What budget, you ask?
President Obama’s proposed 2013 budget was roundly defeated by both the House and Senate earlier this year, as were several alternative proposals, including an amendment based upon the bipartisan Bowles-Simpson commission — a balanced plan which would have gradually raised taxes as well as cut spending.
Partisan politics has littered the political landscape for decades, but never worse than today, as the parties have such profound differences that they are unable to even agree upon a framework budget under which to operate.
As such, the federal government has keep the doors open with a series of Continuing Resolutions, the latest funding operations until March 31, 2013.
Therefore, for the third straight year (the fiscal year begins on October 1), the United States will once again operate for the immediate future without a fully-enacted budget plan.
The Impending “Fiscal Cliff”
On July 17th, Federal Reserve Chairman Ben Bernanke urged Congress to set aside their differences and enact a compromise budget with mechanisms to avoid a “fiscal cliff” set to occur on January 1, 2013. On that date, the payroll tax holiday will end, the Bush tax cuts will expire, and automatic across-the-board spending cuts totaling $1.2 trillion over the next ten years (mandated by law after the failure of a bipartisan Super Committee to agree upon a budgetary solution in November of 2011) will begin. The sudden impact of raised taxes and lowered spending on an already-fragile economy is projected to be profound in 2013.
“The most effective way that the Congress could help to support the economy right now would be to work to address the nation’s fiscal challenges in a way that takes into account both the need for long-run sustainability and the fragility of the recovery,” Bernanke said at a hearing of the Senate Banking Committee. “Doing so earlier rather than later would help reduce uncertainty and boost household and business confidence.”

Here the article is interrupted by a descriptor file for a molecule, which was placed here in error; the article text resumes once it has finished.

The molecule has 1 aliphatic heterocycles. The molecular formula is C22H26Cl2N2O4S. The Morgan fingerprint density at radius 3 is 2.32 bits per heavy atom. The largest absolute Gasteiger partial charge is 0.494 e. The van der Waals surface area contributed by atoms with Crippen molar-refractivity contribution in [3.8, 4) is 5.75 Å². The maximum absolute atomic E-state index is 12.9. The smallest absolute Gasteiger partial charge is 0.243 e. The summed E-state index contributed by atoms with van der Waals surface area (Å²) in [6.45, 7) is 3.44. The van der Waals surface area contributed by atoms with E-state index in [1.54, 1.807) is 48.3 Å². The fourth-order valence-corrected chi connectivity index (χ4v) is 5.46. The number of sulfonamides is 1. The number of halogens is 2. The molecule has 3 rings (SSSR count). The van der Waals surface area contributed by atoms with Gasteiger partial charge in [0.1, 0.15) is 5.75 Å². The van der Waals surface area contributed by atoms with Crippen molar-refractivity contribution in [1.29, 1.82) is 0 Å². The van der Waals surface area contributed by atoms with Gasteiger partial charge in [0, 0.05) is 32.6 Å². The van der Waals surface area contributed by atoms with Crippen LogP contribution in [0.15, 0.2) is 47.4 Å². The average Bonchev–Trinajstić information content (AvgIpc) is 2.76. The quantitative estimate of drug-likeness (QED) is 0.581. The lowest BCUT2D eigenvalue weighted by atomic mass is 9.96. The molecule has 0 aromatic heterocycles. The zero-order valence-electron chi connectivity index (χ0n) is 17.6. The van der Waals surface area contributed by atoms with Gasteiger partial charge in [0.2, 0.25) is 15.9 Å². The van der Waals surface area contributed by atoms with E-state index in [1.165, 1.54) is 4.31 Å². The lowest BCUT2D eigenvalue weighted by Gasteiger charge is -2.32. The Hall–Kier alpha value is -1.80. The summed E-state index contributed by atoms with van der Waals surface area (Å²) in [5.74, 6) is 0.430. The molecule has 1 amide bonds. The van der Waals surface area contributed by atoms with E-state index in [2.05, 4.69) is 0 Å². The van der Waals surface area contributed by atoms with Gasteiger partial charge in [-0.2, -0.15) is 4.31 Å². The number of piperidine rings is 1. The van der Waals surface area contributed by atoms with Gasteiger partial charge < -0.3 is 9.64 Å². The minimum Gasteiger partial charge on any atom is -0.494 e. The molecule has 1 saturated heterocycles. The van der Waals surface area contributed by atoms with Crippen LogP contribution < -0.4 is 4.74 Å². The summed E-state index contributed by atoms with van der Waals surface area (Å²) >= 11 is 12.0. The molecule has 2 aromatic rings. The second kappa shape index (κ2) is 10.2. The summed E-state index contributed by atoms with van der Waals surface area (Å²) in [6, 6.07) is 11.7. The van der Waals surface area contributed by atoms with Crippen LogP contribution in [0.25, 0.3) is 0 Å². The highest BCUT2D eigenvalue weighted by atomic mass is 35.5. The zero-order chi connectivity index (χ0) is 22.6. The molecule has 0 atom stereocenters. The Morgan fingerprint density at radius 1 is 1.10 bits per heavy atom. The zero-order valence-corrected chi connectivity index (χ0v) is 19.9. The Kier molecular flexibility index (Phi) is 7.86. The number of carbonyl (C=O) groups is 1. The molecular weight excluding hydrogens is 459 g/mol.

Despite Bernanke’s exhortations, the sides remain at odds as the calendar turned to September, choosing to use the brewing storm clouds as political fodder instead of a catalyst toward action.
No Budget: The Potential Adverse Effects
The net result of the triple hit in taxes and spending absorbed at essentially the same time is likely to be dramatic, and could plunge the U.S. economy back into recession. Key details are as follows:
- The payroll tax holiday reduced taxes by 2% of a worker’s wages. For a salary of $50,000, the result was $1,000 more into the pocket of the employee over the course of a full year. The sunset of that provision, conversely, will lower discretionary income by an equal amount, creating a likely drag on retail sales.
- Marginal tax rates will revert to 15%, 28%, 31%, 36% and 39.6%, roughly 10% higher than current levels.
- Long-term capital gains rates will increase from 15 to 20% at the top end of wage earners, and from zero to 10% at the bottom.
- Stock dividends will revert to being taxed as ordinary income, instead of at the lower capital gains tax rate.
- Higher-income taxpayers will see certain tax exemptions reduced or eliminated, and itemized deductions reduced.
- The “marriage penalty” will affect more couples.
- More taxpayers will be subject to the Alternative Minimum Tax.
- Higher education deductions will be reduced.
- Dependents will earn smaller tax credits.
- Fewer child care expenses will be deductible.
- The estate tax will increase from 35 to 55%, and the exemption from estate taxes will decrease from $5 million to $1 million.
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